Jean (Hoover '47) Triplett

2012 Lifetime Service Award
The award recognizes an individual who, inspired by personal faith to make a difference in the lives of others, has dedicated his or her life to heartfelt service to people, community or church.

Jean TriplettJean (Hoover '47) Triplett's longtime commitment to social justice and service was stoked by a defining experience shortly after her Bluffton graduation in 1947.

With a new bachelor's degree in English to her name, the Rittman, Ohio, native went to a Cheyenne Indian reservation in Montana and taught young children for a year.

"They were impoverished children, but she said they were just as intelligent and lively and fun-loving as any kids she knew when she was growing up," says her son, Tomm, whose mother died in May 2012 at age 85. "That sparked her interest in social justice," and it grew, he adds, "from people she met along the way who, through no fault of their own, would be discriminated against in our society."

Returning from Montana in 1948, she married M. Morris Triplett—whom she had met in college—and embarked on decades of Bluffton-based service, especially to the Presbyterian church, the community and her alma mater. For all of that, she earned the university's Lifetime Service Award, accepted in her honor by Tomm and his brother and sister, Timm and Tish '84.

Morris Triplett's family attended Bluffton Presbyterian Church, which Jean also joined and, over time, served as a Sunday school teacher and elder, among other positions. But her church work didn't stop there.

She became involved with the Maumee Valley Presbytery—the Presbyterian body that covers northwest Ohio and southeast Michigan—which led to activity on the national level and beyond.

In June 1987, she and her husband were appointed as emissaries of the presbytery on a Volga River "Peace Cruise," an effort to bring together citizens of the United States and the then-Soviet Union. Pointing out that the Bluffton and Mennonite emphasis on peace had impacted his mother, Tomm Triplett says a positive experience on the cruise left his parents convinced that "this is how we need to counteract the talk about war, on a one-to-one, human level."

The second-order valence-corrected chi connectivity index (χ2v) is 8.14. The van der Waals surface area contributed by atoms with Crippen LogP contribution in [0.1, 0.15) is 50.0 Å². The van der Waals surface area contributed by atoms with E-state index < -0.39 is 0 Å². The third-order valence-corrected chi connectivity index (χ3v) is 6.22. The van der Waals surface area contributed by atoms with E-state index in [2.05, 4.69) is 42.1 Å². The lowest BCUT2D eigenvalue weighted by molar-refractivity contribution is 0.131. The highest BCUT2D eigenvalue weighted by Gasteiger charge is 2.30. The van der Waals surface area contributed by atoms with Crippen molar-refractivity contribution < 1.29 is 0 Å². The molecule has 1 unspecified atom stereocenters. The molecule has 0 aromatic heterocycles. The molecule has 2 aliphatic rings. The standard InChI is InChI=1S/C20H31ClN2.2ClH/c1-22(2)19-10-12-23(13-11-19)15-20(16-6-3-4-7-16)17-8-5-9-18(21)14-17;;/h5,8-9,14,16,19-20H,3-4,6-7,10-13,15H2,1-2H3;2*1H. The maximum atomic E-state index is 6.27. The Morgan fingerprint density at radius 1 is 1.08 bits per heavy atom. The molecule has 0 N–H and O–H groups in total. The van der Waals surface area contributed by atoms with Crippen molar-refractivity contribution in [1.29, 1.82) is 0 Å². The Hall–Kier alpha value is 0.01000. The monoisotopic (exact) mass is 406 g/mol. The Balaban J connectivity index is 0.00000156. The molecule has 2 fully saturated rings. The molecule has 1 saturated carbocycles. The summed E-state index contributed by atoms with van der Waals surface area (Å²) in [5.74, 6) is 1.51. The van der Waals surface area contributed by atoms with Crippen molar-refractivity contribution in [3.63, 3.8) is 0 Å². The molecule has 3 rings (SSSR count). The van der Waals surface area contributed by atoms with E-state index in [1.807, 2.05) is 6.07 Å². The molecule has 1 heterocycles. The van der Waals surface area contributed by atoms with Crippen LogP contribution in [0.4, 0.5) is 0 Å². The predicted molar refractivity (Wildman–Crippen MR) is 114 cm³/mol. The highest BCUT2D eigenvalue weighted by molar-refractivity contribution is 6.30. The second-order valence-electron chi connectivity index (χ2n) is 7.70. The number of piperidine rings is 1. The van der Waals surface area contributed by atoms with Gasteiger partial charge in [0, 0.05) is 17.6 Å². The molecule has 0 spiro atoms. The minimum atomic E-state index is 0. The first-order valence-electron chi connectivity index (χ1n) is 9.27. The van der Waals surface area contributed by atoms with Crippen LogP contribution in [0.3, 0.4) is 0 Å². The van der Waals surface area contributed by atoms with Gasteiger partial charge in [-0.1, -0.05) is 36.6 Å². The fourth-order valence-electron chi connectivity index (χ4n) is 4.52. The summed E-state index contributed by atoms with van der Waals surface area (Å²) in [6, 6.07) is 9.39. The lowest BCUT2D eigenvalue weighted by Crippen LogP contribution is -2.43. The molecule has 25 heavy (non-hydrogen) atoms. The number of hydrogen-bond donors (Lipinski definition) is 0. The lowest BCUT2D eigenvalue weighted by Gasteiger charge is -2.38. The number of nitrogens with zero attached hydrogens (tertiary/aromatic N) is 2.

Two years later, Jean Triplett was elder commissioner from the presbytery to the annual meeting of the General Assembly of Presbyterian Church (U.S.A.). And in 1991, she was elected to the executive committee of the General Assembly Council, where she served for two years. She was also vice moderator and moderator of the presbytery in 1990 and 1991, respectively; spent one year as the Ohio Council of Churches president; and was active in the Presbyterian Synod of the Covenant, which represents churches and presbyteries in Ohio and Michigan.

In Bluffton, her community involvement included heading the village's centennial celebration in 1961, helping establish its Senior Citizens Center and, more recently, serving on its visioning committee. The Bluffton Lions Club's 1996 Citizen of the Year, she also boarded several individuals and families in her home at various times; was a substitute teacher in Bluffton schools; and supported the women's athletics program at the university and was president of its Alumni Association.

In addition, Triplett and her husband created a charitable foundation in memory of Morris Triplett's father, R.L., who founded Bluffton's former Triplett Corp. in 1904, and his mother, Etta L., who started the home economics department at then-Bluffton College. Chaired by Morris Triplett until his death in 1996, and then by Jean, the foundation has contributed more than $100,000 to Bluffton organizations, including Bluffton Hospital, Mennonite Home Communities of Ohio, Bluffton Family Recreation, the Bluffton Child Development Center and the community food bank, as well as Bluffton Presbyterian Church and the university. The foundation has also recognized individuals for their contributions to local quality of life, and may do so again in the future, notes Tomm Triplett, who became chair after his mother's death.

"She was an ideas person," he says. "She got people excited about a lot of different things."